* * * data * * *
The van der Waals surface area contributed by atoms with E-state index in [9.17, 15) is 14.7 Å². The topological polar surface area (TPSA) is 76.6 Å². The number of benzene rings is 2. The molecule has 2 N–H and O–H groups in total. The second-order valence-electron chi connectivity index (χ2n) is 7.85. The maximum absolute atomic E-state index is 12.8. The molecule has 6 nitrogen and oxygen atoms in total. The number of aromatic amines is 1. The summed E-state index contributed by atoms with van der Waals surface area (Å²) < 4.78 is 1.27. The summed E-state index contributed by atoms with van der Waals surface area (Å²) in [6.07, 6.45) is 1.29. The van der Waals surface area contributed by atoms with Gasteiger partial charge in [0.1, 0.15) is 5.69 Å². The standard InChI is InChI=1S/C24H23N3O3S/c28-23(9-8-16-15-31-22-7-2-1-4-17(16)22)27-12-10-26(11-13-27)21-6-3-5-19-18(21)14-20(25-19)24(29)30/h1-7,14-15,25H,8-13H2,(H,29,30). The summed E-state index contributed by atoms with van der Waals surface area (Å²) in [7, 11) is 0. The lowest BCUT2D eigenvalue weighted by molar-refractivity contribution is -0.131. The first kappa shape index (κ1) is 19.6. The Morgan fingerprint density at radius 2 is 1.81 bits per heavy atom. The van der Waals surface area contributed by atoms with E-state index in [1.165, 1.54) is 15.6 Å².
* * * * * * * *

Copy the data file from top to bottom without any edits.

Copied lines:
The van der Waals surface area contributed by atoms with E-state index in [9.17, 15) is 14.7 Å². The topological polar surface area (TPSA) is 76.6 Å². The number of benzene rings is 2. The molecule has 2 N–H and O–H groups in total. The second-order valence-electron chi connectivity index (χ2n) is 7.85. The maximum absolute atomic E-state index is 12.8. The molecule has 6 nitrogen and oxygen atoms in total. The number of aromatic amines is 1. The summed E-state index contributed by atoms with van der Waals surface area (Å²) < 4.78 is 1.27. The summed E-state index contributed by atoms with van der Waals surface area (Å²) in [6.07, 6.45) is 1.29. The van der Waals surface area contributed by atoms with Gasteiger partial charge in [0.1, 0.15) is 5.69 Å². The standard InChI is InChI=1S/C24H23N3O3S/c28-23(9-8-16-15-31-22-7-2-1-4-17(16)22)27-12-10-26(11-13-27)21-6-3-5-19-18(21)14-20(25-19)24(29)30/h1-7,14-15,25H,8-13H2,(H,29,30). The summed E-state index contributed by atoms with van der Waals surface area (Å²) in [7, 11) is 0. The lowest BCUT2D eigenvalue weighted by molar-refractivity contribution is -0.131. The first kappa shape index (κ1) is 19.6. The Morgan fingerprint density at radius 2 is 1.81 bits per heavy atom. The van der Waals surface area contributed by atoms with E-state index in [1.165, 1.54) is 15.6 Å².